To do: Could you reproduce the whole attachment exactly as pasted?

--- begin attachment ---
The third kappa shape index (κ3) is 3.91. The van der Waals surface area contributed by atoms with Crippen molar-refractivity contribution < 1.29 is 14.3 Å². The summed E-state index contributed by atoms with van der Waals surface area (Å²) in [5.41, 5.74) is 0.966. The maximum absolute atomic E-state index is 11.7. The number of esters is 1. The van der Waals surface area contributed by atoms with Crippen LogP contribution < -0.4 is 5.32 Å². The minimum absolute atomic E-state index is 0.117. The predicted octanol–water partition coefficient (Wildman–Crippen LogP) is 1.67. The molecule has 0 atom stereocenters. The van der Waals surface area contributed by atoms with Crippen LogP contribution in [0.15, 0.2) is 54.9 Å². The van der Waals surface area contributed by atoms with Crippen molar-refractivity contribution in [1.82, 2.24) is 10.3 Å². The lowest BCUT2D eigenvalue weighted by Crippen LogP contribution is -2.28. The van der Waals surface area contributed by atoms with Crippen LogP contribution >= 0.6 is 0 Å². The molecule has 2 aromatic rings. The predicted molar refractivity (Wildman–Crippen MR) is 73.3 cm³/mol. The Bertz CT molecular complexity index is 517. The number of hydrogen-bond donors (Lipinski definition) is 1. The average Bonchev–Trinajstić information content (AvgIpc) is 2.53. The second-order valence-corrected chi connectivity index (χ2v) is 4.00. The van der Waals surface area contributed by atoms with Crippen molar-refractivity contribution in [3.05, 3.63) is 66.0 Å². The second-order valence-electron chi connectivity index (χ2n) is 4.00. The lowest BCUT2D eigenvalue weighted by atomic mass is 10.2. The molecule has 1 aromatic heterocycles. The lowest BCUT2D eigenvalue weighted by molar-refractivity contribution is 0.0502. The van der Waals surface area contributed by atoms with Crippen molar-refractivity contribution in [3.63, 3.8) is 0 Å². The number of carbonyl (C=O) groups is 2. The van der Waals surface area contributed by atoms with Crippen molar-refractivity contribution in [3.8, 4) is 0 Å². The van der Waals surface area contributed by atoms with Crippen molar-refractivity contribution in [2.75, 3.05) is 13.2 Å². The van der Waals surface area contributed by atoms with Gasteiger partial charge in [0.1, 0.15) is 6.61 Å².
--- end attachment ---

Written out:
The third kappa shape index (κ3) is 3.91. The van der Waals surface area contributed by atoms with Crippen molar-refractivity contribution < 1.29 is 14.3 Å². The summed E-state index contributed by atoms with van der Waals surface area (Å²) in [5.41, 5.74) is 0.966. The maximum absolute atomic E-state index is 11.7. The number of esters is 1. The van der Waals surface area contributed by atoms with Crippen LogP contribution < -0.4 is 5.32 Å². The minimum absolute atomic E-state index is 0.117. The predicted octanol–water partition coefficient (Wildman–Crippen LogP) is 1.67. The molecule has 0 atom stereocenters. The van der Waals surface area contributed by atoms with Crippen LogP contribution in [0.15, 0.2) is 54.9 Å². The van der Waals surface area contributed by atoms with Crippen molar-refractivity contribution in [1.82, 2.24) is 10.3 Å². The lowest BCUT2D eigenvalue weighted by Crippen LogP contribution is -2.28. The van der Waals surface area contributed by atoms with Crippen LogP contribution >= 0.6 is 0 Å². The molecule has 2 aromatic rings. The predicted molar refractivity (Wildman–Crippen MR) is 73.3 cm³/mol. The Bertz CT molecular complexity index is 517. The number of hydrogen-bond donors (Lipinski definition) is 1. The average Bonchev–Trinajstić information content (AvgIpc) is 2.53. The second-order valence-corrected chi connectivity index (χ2v) is 4.00. The van der Waals surface area contributed by atoms with Crippen molar-refractivity contribution in [3.05, 3.63) is 66.0 Å². The second-order valence-electron chi connectivity index (χ2n) is 4.00. The lowest BCUT2D eigenvalue weighted by atomic mass is 10.2. The molecule has 1 aromatic heterocycles. The lowest BCUT2D eigenvalue weighted by molar-refractivity contribution is 0.0502. The van der Waals surface area contributed by atoms with Crippen molar-refractivity contribution in [3.63, 3.8) is 0 Å². The number of carbonyl (C=O) groups is 2. The van der Waals surface area contributed by atoms with Crippen molar-refractivity contribution in [3.8, 4) is 0 Å². The van der Waals surface area contributed by atoms with Crippen molar-refractivity contribution in [2.75, 3.05) is 13.2 Å². The van der Waals surface area contributed by atoms with Gasteiger partial charge in [0.1, 0.15) is 6.61 Å².